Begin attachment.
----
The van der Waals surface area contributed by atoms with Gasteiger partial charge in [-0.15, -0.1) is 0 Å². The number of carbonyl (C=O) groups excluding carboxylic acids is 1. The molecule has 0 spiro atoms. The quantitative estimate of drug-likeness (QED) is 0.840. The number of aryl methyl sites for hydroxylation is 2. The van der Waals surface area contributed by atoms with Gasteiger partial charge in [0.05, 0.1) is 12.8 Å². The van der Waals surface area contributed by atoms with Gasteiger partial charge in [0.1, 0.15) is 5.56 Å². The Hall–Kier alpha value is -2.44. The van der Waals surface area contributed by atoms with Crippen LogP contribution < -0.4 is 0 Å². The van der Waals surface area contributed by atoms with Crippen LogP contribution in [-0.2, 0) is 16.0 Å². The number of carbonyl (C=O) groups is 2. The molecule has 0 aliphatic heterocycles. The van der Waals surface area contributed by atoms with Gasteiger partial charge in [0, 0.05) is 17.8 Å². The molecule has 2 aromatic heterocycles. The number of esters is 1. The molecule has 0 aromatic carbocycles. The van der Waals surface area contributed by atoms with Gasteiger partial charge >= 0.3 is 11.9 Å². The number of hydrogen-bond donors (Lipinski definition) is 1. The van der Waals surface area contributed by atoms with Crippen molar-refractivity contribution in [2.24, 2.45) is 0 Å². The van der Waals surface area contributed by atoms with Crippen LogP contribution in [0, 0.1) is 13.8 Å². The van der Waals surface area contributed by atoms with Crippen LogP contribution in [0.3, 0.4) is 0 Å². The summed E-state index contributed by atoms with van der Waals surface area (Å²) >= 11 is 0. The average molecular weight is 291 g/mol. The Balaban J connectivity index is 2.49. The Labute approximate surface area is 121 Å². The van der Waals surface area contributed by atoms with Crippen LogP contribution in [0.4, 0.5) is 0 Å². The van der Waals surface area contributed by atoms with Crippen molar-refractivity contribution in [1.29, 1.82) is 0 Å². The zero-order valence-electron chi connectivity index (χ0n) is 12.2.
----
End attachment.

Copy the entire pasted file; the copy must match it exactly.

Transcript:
The van der Waals surface area contributed by atoms with Gasteiger partial charge in [-0.15, -0.1) is 0 Å². The number of carbonyl (C=O) groups excluding carboxylic acids is 1. The molecule has 0 spiro atoms. The quantitative estimate of drug-likeness (QED) is 0.840. The number of aryl methyl sites for hydroxylation is 2. The van der Waals surface area contributed by atoms with Gasteiger partial charge in [0.05, 0.1) is 12.8 Å². The van der Waals surface area contributed by atoms with Gasteiger partial charge in [0.1, 0.15) is 5.56 Å². The Hall–Kier alpha value is -2.44. The van der Waals surface area contributed by atoms with Crippen LogP contribution < -0.4 is 0 Å². The van der Waals surface area contributed by atoms with Crippen LogP contribution in [-0.2, 0) is 16.0 Å². The number of carbonyl (C=O) groups is 2. The molecule has 0 aliphatic heterocycles. The van der Waals surface area contributed by atoms with Gasteiger partial charge in [0, 0.05) is 17.8 Å². The molecule has 2 aromatic heterocycles. The number of esters is 1. The molecule has 0 aromatic carbocycles. The van der Waals surface area contributed by atoms with Gasteiger partial charge >= 0.3 is 11.9 Å². The number of hydrogen-bond donors (Lipinski definition) is 1. The van der Waals surface area contributed by atoms with Crippen molar-refractivity contribution in [2.24, 2.45) is 0 Å². The van der Waals surface area contributed by atoms with Crippen LogP contribution in [0, 0.1) is 13.8 Å². The van der Waals surface area contributed by atoms with Crippen LogP contribution in [0.3, 0.4) is 0 Å². The summed E-state index contributed by atoms with van der Waals surface area (Å²) >= 11 is 0. The average molecular weight is 291 g/mol. The Balaban J connectivity index is 2.49. The Labute approximate surface area is 121 Å². The van der Waals surface area contributed by atoms with Crippen LogP contribution in [0.4, 0.5) is 0 Å². The van der Waals surface area contributed by atoms with Crippen molar-refractivity contribution in [1.29, 1.82) is 0 Å². The zero-order valence-electron chi connectivity index (χ0n) is 12.2.